That's what we examined last night at a community roundtable here at the News Center, and the discussion was lively. And while we're of course interested in this issue on a local level for its own sake (the discussion continues next Wednesday, Sept. 21, at the weekly Social Media Club of Lawrence breakfast), our roundtable served a national purpose, too. The summit was part of a credibility study by the Associated Press Media Editors (newly renamed) that will cover several facets of social media. LJWorld.com and the Lawrence Journal-World, as well as KnoxNews.com and the Knoxville News-Sentinel, are the two newsrooms in this study looking at the intersection of social media and privacy.
At the bottom of this post are a few examples of where someone’s life was changed — or they felt it was changed — because of information shared via social media. During our roundtable, we examined the examples and discussed what we or another news organization might have done right or wrong under the circumstances, and what could have gone differently. We had some fantastic feedback from those in attendance both in person and via Twitter; thanks to everyone who came to the News Center last night, or joined @WorldCoSocial in a Twitter chat on hashtag #socialprivacy. (Click the link to search the hashtag for items discussed, or watch this space for a more definitive summary soon.)
If you didn't make it to our roundtable, we'd still like to hear your thoughts on social media and privacy, particularly regarding the situations outlined below. Or, if you'd prefer to make your opinions known in a more private forum, send an email to Jonathan Kealing (via Gmail at firstname.lastname@example.org, not his old LJWorld.com address); he'll be helping wrap up this project from his new post in Minnesota). If you have any other examples of ethical dilemmas in the intersection of social media and reporting, we'd like to hear them as well.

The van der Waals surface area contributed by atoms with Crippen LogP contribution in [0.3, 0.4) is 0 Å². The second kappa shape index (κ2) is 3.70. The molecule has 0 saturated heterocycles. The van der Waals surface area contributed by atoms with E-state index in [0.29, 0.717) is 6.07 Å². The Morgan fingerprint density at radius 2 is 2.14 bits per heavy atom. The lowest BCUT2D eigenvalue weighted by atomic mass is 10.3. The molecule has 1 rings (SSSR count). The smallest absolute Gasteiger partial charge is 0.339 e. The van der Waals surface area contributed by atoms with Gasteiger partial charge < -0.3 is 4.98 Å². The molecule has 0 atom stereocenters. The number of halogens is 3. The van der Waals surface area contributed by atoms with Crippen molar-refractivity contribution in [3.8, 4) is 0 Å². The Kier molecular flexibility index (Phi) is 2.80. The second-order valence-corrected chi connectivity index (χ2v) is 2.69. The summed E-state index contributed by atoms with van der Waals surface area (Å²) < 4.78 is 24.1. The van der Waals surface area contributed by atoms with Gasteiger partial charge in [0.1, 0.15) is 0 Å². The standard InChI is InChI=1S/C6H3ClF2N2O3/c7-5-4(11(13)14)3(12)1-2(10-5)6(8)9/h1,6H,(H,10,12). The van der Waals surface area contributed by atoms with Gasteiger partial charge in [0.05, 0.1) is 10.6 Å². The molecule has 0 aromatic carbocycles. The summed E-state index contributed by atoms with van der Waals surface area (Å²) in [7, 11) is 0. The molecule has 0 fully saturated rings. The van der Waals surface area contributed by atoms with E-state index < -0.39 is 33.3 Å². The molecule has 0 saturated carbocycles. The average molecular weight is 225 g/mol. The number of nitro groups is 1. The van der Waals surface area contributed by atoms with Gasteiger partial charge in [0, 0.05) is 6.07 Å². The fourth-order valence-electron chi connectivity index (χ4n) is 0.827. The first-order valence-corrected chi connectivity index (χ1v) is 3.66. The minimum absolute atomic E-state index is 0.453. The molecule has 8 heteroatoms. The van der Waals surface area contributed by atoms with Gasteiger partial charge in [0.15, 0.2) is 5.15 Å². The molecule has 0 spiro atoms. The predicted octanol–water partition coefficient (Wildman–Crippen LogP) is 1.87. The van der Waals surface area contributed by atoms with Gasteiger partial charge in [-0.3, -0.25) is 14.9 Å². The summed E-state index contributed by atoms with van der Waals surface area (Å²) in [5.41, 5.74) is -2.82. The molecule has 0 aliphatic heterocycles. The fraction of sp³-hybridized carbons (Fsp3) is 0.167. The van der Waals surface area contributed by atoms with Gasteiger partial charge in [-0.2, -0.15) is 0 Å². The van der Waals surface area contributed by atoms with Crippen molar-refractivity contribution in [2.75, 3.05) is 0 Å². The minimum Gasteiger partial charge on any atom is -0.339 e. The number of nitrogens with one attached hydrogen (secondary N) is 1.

Once everyone's opinions are gathered in the same place, we'll share a summary here in this blog. Thanks for weighing in!
Here are the discussion items:
1) Over the police scanner, a reporter hears a report of a “Code Black” (dead body) at a home in the area. A quick phone call to emergency dispatchers advises it’s being treated as a medical — an unattended death. A quick tweet is put out saying that an ambulance and police are investigating an unattended death, but it’s believed to be a medical. No other action is taken by the reporter, but a competing news organization goes to the house later and bangs on the door, disturbing a grieving spouse. The spouse calls the original news organization and complains.
2) A father kills his estranged wife and two children before killing himself. The man's Facebook page is public. It includes numerous pictures of himself with his children and wife, and frequent wall posts on how much he misses his children and the fun they used to have together, with other posts from friends and relatives trying to console him. He does not mention that he is legally barred from seeing his children because he had been charged with holding the family at gunpoint as he threatened to kill his wife. The wife has a Facebook page, but hers is restricted to only be viewable by her friends, so there's no way to see what, if anything, she was saying.
3) Two reporters are covering a public forum where community members are speaking with elected officials about the closure of the local social services office. Many speakers are identifying themselves by name and as the reporters are tweeting about the meeting, they are identifying the speakers. There are numerous cameras and hundreds of people in the room. A few days later, one of the speakers calls the newsroom and is upset that her name was listed in the tweet.
4) A man is arrested and charged with killing his wife. We find the Facebook page of the woman's daughter, who is about 14. On her profile, which is public, she expresses her grief and shock and says repeatedly that she is sure that her stepfather killed her mom and makes allegations that he had previously abused her mother.